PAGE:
In ancient times waters stood for chaos. In the first chapter of Genesis the Spirit of God hovers over the waters. God brings life out of darkness, out of the waters, out of chaos.
God parts waters. And God brings life and freedom out of human chaos as well. Scholars tell us Exodus is partly an “origin story” for God’s people. When that Red sea parted, when the people marched out of Egypt, escaped slavery, when God’s people walked through on dry ground, they wrote their origin story. Salvation was an act of creation. The people of the bible became the people saved by God.
That night, with the fiery cloud and Egyptian army at their back, and with the sea ahead of them, God’s people learned who God would be to them. God is a God who saves. Our God sees us through the chaos to freedom.
It’s been a long weekend.
Friday morning we learned that former police officer Jason Stockley was found not-guilty of the murder of Anthony Lamar Smith. Perhaps this verdict feels most painful because it feels like nothing has changed. Hundreds of protests happened after Ferguson. We marched. We met. We prayed. After countless dialogues, discussions, and trainings, it feels like nothing has changed.
Earlier this week I had coffee with a colleague, an attorney who spent most of her career working pro-bono or legal aid cases. She practiced what is sometimes called “poverty law.” This was several days before the verdict came out, and my friend was sure the officer would be found “not guilty.” Missouri law, in her experience, gives some of the broadest authorization to use force of any state law. She said it would be almost impossible to prove premeditated murder, even with the evidence so many of us have seen and heard. I told my colleague that I was still holding out hope there would be something other than a not-guilty verdict, some continuance or lesser charge. Sadly my colleague was right. She knew this history, knew the law, and knew the judge.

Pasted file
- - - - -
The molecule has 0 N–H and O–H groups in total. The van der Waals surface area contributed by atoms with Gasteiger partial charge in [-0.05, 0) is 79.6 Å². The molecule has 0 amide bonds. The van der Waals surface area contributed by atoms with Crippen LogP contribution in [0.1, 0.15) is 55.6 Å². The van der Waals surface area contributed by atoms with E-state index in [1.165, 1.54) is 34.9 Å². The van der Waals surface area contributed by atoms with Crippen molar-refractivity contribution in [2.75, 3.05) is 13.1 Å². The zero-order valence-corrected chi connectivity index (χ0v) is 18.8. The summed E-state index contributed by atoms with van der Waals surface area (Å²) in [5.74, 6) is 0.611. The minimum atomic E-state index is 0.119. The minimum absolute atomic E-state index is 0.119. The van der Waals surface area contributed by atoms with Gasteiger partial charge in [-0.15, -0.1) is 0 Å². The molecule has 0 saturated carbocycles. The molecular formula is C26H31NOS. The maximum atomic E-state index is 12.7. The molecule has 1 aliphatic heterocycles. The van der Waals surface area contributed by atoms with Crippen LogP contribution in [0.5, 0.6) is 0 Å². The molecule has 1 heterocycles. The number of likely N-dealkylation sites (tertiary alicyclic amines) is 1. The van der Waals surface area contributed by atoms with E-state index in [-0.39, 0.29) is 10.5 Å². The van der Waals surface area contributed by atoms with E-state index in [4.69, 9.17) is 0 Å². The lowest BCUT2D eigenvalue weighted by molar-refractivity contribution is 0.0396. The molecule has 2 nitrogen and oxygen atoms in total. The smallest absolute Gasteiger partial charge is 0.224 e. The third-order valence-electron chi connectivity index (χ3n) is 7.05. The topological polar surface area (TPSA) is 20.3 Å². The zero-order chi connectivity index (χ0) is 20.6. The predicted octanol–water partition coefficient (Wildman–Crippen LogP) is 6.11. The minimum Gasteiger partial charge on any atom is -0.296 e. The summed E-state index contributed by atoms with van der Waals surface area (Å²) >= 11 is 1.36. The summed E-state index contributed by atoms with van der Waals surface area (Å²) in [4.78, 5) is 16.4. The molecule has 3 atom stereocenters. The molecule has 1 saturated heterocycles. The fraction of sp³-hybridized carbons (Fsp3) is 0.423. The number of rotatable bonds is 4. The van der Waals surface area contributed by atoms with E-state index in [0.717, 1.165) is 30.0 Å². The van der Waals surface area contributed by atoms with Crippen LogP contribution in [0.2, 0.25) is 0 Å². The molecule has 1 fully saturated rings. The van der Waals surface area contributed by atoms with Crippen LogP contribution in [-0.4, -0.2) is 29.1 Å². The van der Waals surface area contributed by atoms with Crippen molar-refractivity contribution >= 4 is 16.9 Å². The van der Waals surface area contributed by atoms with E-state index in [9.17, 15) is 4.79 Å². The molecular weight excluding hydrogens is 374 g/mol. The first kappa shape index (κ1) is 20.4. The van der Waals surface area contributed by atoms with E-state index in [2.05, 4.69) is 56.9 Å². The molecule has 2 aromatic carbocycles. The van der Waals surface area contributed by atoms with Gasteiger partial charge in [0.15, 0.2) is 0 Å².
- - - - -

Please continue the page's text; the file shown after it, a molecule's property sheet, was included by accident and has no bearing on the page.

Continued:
In the last few days we have seen pain and anger erupt again in St. Louis. We’ve seen some chaos this weekend: Streets and businesses shut down. Tear gas has been sprayed. Rubber bullets have been shot. Bricks have been thrown. Windows have broken. Protesters have been arrested. I know a number of us are feeling sad, angry, frustrated.
I know a number of you here had tickets for the U2 concert that was cancelled. I know that’s one of our demographics. I know some of you are upset Ed Sheeren’s show was cancelled, that’s one of our demographics too. I know some of you were upset you missed seeing Nick Cannon who was out protesting last night, that’s another demographic. And I know a number of you have no idea who any of those folks are. That’s another demographic here at Holy Communion as well.
I know that many of us wish this would all just go away, just calm down.
I want to invite you to pause.
Over and over again we’ve heard these protests are about the verdict that was released Friday. Newscasters and neighbors have debated evidence, talked about whether this man’s death serves as a worthy cause to protest.
I want to ask: is this verdict really the reason for the protest? Is the death of Anthony Lamar Smith really at the heart of what we’re seeing in St. Louis? I ask that question because so much of the debate seems centered on the evidence in this particular case. So much of the news coverage switches between talking about the latest action on the streets and debating the merits of the case.